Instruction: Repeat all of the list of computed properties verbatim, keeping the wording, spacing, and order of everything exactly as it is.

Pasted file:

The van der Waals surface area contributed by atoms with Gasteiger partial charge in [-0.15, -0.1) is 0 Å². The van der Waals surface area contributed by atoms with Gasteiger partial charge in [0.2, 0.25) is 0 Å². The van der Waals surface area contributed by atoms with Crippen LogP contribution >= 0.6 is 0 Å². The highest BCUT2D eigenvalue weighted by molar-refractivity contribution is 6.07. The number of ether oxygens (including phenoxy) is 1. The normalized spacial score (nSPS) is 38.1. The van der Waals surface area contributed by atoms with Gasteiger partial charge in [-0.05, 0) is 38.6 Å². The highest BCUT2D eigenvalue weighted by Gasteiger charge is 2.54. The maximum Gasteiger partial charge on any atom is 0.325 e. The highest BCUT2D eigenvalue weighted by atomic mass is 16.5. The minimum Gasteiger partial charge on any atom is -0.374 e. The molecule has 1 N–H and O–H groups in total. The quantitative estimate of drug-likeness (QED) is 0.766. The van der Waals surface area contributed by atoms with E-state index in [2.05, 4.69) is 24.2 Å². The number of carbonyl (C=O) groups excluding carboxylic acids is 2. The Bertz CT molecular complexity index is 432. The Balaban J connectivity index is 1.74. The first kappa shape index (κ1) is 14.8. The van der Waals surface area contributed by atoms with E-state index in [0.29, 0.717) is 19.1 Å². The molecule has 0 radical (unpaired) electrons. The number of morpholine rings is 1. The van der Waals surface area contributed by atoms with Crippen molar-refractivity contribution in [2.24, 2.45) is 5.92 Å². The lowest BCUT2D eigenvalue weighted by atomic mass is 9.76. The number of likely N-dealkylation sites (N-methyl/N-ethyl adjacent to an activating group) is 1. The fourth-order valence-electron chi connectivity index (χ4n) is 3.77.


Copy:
The van der Waals surface area contributed by atoms with Gasteiger partial charge in [-0.15, -0.1) is 0 Å². The van der Waals surface area contributed by atoms with Gasteiger partial charge in [0.2, 0.25) is 0 Å². The van der Waals surface area contributed by atoms with Crippen LogP contribution >= 0.6 is 0 Å². The highest BCUT2D eigenvalue weighted by molar-refractivity contribution is 6.07. The number of ether oxygens (including phenoxy) is 1. The normalized spacial score (nSPS) is 38.1. The van der Waals surface area contributed by atoms with Gasteiger partial charge in [-0.05, 0) is 38.6 Å². The highest BCUT2D eigenvalue weighted by Gasteiger charge is 2.54. The maximum Gasteiger partial charge on any atom is 0.325 e. The highest BCUT2D eigenvalue weighted by atomic mass is 16.5. The minimum Gasteiger partial charge on any atom is -0.374 e. The molecule has 1 N–H and O–H groups in total. The quantitative estimate of drug-likeness (QED) is 0.766. The van der Waals surface area contributed by atoms with E-state index in [2.05, 4.69) is 24.2 Å². The number of carbonyl (C=O) groups excluding carboxylic acids is 2. The Bertz CT molecular complexity index is 432. The Balaban J connectivity index is 1.74. The first kappa shape index (κ1) is 14.8. The van der Waals surface area contributed by atoms with E-state index in [0.29, 0.717) is 19.1 Å². The molecule has 0 radical (unpaired) electrons. The number of morpholine rings is 1. The van der Waals surface area contributed by atoms with Crippen molar-refractivity contribution in [2.24, 2.45) is 5.92 Å². The lowest BCUT2D eigenvalue weighted by atomic mass is 9.76. The number of likely N-dealkylation sites (N-methyl/N-ethyl adjacent to an activating group) is 1. The fourth-order valence-electron chi connectivity index (χ4n) is 3.77.